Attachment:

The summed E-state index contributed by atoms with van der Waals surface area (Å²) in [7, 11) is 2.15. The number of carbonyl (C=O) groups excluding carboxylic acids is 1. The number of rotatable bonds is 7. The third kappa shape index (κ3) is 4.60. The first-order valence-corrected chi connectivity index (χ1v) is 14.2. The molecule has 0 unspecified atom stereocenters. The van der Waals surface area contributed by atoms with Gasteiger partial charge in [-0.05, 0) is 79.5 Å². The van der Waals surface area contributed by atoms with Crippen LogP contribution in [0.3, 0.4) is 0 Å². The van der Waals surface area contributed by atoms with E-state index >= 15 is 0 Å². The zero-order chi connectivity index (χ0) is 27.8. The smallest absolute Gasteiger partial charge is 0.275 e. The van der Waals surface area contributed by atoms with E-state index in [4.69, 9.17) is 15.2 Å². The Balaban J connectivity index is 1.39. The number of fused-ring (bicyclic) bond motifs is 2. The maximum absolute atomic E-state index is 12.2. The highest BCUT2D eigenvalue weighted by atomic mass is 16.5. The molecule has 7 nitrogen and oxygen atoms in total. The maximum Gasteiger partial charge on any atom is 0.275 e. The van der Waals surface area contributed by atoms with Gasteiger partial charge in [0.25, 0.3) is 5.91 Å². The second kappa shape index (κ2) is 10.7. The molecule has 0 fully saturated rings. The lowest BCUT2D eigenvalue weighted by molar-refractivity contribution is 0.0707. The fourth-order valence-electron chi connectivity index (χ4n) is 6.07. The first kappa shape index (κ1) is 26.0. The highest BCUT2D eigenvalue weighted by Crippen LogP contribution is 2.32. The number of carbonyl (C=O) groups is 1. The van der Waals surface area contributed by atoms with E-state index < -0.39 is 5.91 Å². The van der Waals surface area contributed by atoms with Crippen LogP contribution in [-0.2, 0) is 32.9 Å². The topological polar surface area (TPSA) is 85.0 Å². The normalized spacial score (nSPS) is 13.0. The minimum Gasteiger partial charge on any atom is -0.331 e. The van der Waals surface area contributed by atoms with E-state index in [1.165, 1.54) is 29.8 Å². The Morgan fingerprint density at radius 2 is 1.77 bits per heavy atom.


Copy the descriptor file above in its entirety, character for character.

The summed E-state index contributed by atoms with van der Waals surface area (Å²) in [7, 11) is 2.15. The number of carbonyl (C=O) groups excluding carboxylic acids is 1. The number of rotatable bonds is 7. The third kappa shape index (κ3) is 4.60. The first-order valence-corrected chi connectivity index (χ1v) is 14.2. The molecule has 0 unspecified atom stereocenters. The van der Waals surface area contributed by atoms with Gasteiger partial charge in [-0.05, 0) is 79.5 Å². The van der Waals surface area contributed by atoms with Crippen LogP contribution in [0.3, 0.4) is 0 Å². The van der Waals surface area contributed by atoms with E-state index >= 15 is 0 Å². The zero-order chi connectivity index (χ0) is 27.8. The smallest absolute Gasteiger partial charge is 0.275 e. The van der Waals surface area contributed by atoms with E-state index in [4.69, 9.17) is 15.2 Å². The Balaban J connectivity index is 1.39. The number of fused-ring (bicyclic) bond motifs is 2. The maximum absolute atomic E-state index is 12.2. The highest BCUT2D eigenvalue weighted by atomic mass is 16.5. The molecule has 7 nitrogen and oxygen atoms in total. The maximum Gasteiger partial charge on any atom is 0.275 e. The van der Waals surface area contributed by atoms with Gasteiger partial charge in [0.25, 0.3) is 5.91 Å². The second kappa shape index (κ2) is 10.7. The molecule has 0 fully saturated rings. The lowest BCUT2D eigenvalue weighted by molar-refractivity contribution is 0.0707. The fourth-order valence-electron chi connectivity index (χ4n) is 6.07. The first kappa shape index (κ1) is 26.0. The highest BCUT2D eigenvalue weighted by Crippen LogP contribution is 2.32. The number of carbonyl (C=O) groups is 1. The van der Waals surface area contributed by atoms with E-state index < -0.39 is 5.91 Å². The van der Waals surface area contributed by atoms with Crippen LogP contribution in [-0.2, 0) is 32.9 Å². The topological polar surface area (TPSA) is 85.0 Å². The normalized spacial score (nSPS) is 13.0. The minimum Gasteiger partial charge on any atom is -0.331 e. The van der Waals surface area contributed by atoms with E-state index in [1.165, 1.54) is 29.8 Å². The Morgan fingerprint density at radius 2 is 1.77 bits per heavy atom.